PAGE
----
Wednesday, June 4, 2008

Just Like Riding a Bike?

Technically, we still have a few days before June 21st and the summer solstice. But tell that to the squash and cucumber plants that are churning out flying saucer patty pans, warty yellow crooknecks, delicate green lebanese, and about 15 varieties of cucumber in a glut of plant fertility. Besides the heat (we've broken 90 each day this week) and the ubiquitous cucurbits (aka squash, cucs, and zuchs), summer's ostentatious entrance is signaled to us by the rapidly increasing weight of our harvest. We're tallying harvests in the hundreds of pounds--500 lbs of cabbage and more than 100 lbs of broccoli Monday, 400+ lbs of additional onions Tuesday. Then today: 2700 heads of garlic! Our garlic harvest was significant for a number of reasons, not the least of which because it signified one year since the arrival of Stephanie, our favorite volunteer. She began working with us last year on garlic harvest day, so after today she can be considered a bona fide veteran. Like many storage crops, garlic takes its time to reach maturity. The fat, white bulbs that are presently curing in the rafters of our garage were planted last fall in the form of single cloves. They sent up thin green shoots, braved the rigors of a Georgia winter, and will soon be ready to grace our tables.

As Paige demonstrated the technique (loosen the soil with a pitchfork, pull the bulbs and stack them in piles of ten, then tightly cinch their stems together with twine for easy rafter-hanging) she laughed and noted that this was the first year that she had felt no need to brush up on garlic trivia prior to harvest day. After all, as garlic harvest comes but once per year, this was only her 5th time ever doing it. This extreme task seasonality is one of the oddest and most intriguing aspects of farming, in my opinion. While I get to practice some skills almost daily--WEEDING!--others occupy a minuscule niche in our calendar and seem almost holiday-like in their rarity. It could take years to build up the confidence of habit for some of the things we do. I asked Paige if bunching garlic could be compared to riding a bike; will I remember this instinctively the next time I'm in a garlic field in June? She wished me luck.


With so much food practically spilling out of our cooler, I've got recipes galore to try. I'm lucky that my roommates are all adventurous eaters! Here are some yummy uses for squash, spring onions, herbs, and cabbage, all things that we have in abundance at present.


Squash and Basil Salad (serves 4-6)

Be sure that all of the squash get a good soak in the marinade!

3-4 medium summer squash, julienned
2-3 Tablespoons fresh basil, chopped
3-4 Tablespoons Parmesan cheese, grated
1-2 Tablespoons garlic scapes, chopped
¼ cup red wine vinegar
¼ cup olive oil
½ teaspoon salt
¼ teaspoon pepper
¼ teaspoon sugar

Toss the squash, basil, cheese, and garlic together.

Whisk all other ingredients together and pour over the salad. Mix, chill for 1 hour, and serve. Best eaten the same day.

Also delicious with lettuce and chopped green onions.

Quinoa Taboule (Serves 6)

While I used lemon balm, you can also substitute the more common mint, or cilantro would probably be delicious as well. We still don't have parsley, but that would make an excellent addition if your harvest is more parsley-fied than ours.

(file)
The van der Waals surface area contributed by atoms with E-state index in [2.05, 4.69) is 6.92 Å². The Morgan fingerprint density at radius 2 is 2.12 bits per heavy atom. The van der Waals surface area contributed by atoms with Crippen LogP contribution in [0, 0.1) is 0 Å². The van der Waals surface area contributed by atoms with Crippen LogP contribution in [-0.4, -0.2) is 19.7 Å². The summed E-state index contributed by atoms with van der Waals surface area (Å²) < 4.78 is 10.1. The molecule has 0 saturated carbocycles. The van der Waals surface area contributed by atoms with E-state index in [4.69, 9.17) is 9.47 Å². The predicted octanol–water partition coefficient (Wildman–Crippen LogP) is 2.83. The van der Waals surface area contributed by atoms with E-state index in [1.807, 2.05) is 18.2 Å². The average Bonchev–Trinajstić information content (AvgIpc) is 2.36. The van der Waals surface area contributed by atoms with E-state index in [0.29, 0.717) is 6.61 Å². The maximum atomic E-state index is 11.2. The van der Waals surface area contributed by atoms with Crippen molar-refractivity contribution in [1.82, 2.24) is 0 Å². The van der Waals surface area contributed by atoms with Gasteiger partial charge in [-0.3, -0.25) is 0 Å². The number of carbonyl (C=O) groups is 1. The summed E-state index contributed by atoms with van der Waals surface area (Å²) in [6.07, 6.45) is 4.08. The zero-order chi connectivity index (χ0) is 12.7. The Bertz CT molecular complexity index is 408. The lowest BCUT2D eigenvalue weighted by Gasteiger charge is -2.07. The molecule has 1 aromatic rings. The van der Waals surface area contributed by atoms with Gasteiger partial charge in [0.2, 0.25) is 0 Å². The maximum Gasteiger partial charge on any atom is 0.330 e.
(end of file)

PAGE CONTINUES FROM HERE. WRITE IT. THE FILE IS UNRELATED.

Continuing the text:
2 cups cooked and cooled Quinoa (a wonderful protein-rich grain from South America)
1/2 cup chopped Scallions or Green Onions
1 small cucumber, chopped
2 Tablespoons chopped fresh Lemon Balm (or 1 tsp.dried)
1 Garlic Clove, minced or pressed
1 Tablespoon minced fresh Basil (or 1/2 tsp. dried)
1/2 cup fresh Lemon Juice
1/4 cup Extra Virgin Olive Oil
1/4 tsp Salt
1/8 tsp White Pepper

Toss together all ingredients. Chill for 1 hour or more to allow flavors to blend.

Mustardy Slaw (serves 4-6)

Soooo good with some barbecue, or on a really good bratwurst. This is ballpark food at its simplest and finest.

4 cups cabbage, grated or chopped (one mini head was the perfect amount of cabbage)
2 carrots, grated
¼ cup onion, minced
1/2-3/4 cup mayonnaise
3 Tablespoons yellow mustard
salt and pepper to taste

Combine the cabbage, carrots, and onion in a large bowl.

Combine the mayo and mustard in a small bowl, then pour over the cabbage mix. Stir until combined. Season with salt and pepper to taste.

Refrigerate for at least one hour to allow flavors to blend.

1 comment:

Andrew said...

I just found out about Serenbe farms, and I got really excited by what I saw. I'm thinking about volunteering there later this summer. I emailed Paige, who should be very helpful, but I'd love to hear from you as well about your experience, because we seem to have similar backgrounds. I read some of your blog, and here are some echoes of your life I find in mine:

I just graduated from a small, liberal arts school (Pomona).

Having grown up in a city (New York), I have limited experience with agriculture, but I find myself passionately drawn to it, for reasons too many to explain here. For now, I'll say only that I too want my food chains to be "shorter, slower, and more interesting."

I just started reading Wendell Berry, and I love his writing. I started with "The Citizenship Papers," and now I'm onto some short stories. Do you have any recommendations? (I assume from your mention of him that you like him too).

I'm sure I've scratched only the surface. It's a little weird how much we share, but then again, there are a lot of us these days, which I take as encouraging sign. More than a few of my friends from college grew up in the city but long for the life of a farmer.

Given our similarities, I'm guessing that your experience at Serenbe could be a pretty accurate prediction of my potential experience, so I'd love to talk with you about the farm at some point. Email and phone both work. Here's my information:

andrewbarnet@gmail.com
917 538 2762

I hope to hear from you soon.